Saturday, July 1, 2006

Census Errors - some examples

In the past four years, I've completed a one-name study for Seaver in the 1850 to 1930 (minus 1890 of course) census records. The first part of the project was easy - use the indices for the common surname variations (SEAVER(s), SEVER(S)) and collect them.

From that info input to my database, I was able to identify the families with "missing census years." So I went searching for the specific families in the "missing census years," using all of the search techniques in the books, articles, lists, etc. that I could find. I was able to find about 50% of the missing families. Nearly all of them had enumerator or index misspellings ranging from "understandable" to "how'd that happen?" Nearly all were due to poor handwriting, poor indexing, entries too light or dark, etc.

The more common SEAVER surname misspellings were LEAVER, SCAVER, SEOVER, SEANER, SEARER, SEAVEN, etc., and variations of them. There were only a few entries that had the name flat wrong in the index compared to the actual name on the image.

Not all names are like Seaver, which had about a 5% error rate (misspelled or misread relative to the total occurrence in the index) from what I could tell from my study. But it is not a rare name, just uncommon, with a lot of lower case letters without ascenders or descenders. Many names are more easily read, and some names are much more difficult.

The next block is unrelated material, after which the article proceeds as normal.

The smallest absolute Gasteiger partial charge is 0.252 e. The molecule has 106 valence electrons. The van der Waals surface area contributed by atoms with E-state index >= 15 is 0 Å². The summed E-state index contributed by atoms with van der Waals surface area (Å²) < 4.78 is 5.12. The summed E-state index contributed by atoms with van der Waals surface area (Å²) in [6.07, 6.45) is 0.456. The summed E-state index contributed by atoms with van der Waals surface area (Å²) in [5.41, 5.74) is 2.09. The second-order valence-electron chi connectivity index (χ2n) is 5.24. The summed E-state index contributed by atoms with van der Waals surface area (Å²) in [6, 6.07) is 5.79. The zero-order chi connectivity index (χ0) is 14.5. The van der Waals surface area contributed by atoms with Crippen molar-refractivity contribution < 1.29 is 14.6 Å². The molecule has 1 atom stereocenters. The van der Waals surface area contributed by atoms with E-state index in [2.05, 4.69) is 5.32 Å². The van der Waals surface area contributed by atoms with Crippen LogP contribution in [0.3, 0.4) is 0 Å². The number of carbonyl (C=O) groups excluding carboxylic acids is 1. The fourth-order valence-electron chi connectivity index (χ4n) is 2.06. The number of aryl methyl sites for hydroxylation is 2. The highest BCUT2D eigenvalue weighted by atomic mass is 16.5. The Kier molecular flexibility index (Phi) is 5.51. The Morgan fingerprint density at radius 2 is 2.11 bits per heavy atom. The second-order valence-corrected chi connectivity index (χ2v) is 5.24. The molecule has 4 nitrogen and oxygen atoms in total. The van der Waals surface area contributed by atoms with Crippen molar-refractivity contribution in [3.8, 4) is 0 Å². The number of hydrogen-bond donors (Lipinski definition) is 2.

Many names are easily recognizable even with poor handwriting. The HQO head of household index in 1900 for SMITH (292140 hits) has about a 0.2% error rate - check on SIMTH (80), SMTIH (313), SMTH (46), MSITH (34), SMIH (43), SMITHS (87), SMITHE (84), SMIHT (0), etc. These are likely just indexing typo errors, but the point is that even with a known and common surname, there are a finite number of unavoidable typing errors. 0.2% is one of every 500 entries. I found a typo rate of about 0.3% today on the 1920 census on Ancestry using the same process.

As you can tell, I've been spending way too much time on this...


Anonymous said...

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Eileen said...

This is an interesting study. In my first census experience, I was looking for my ggrandfather, Bonaventura Bianchi. I finally found the family enumerated as surname Vantura and given name Biancqi. I knwe where they were located and read page after page of the images until I found it. A more recent experience was finally finding my ggreatgrandfather, Thomas Noble in the 1900 Census. I thought this was such a simple name and two easy to mess up. Wrong! I found it using some of those advanced search techniques you spoke about listed as Thomas Koeble. I heartily agree with you that errors can be introduced at any point in the process and dumping blame on just one aspect is unfair. The other point in the process you left out is the searcher. I noticed that as I got more experienced in searching, I had better results.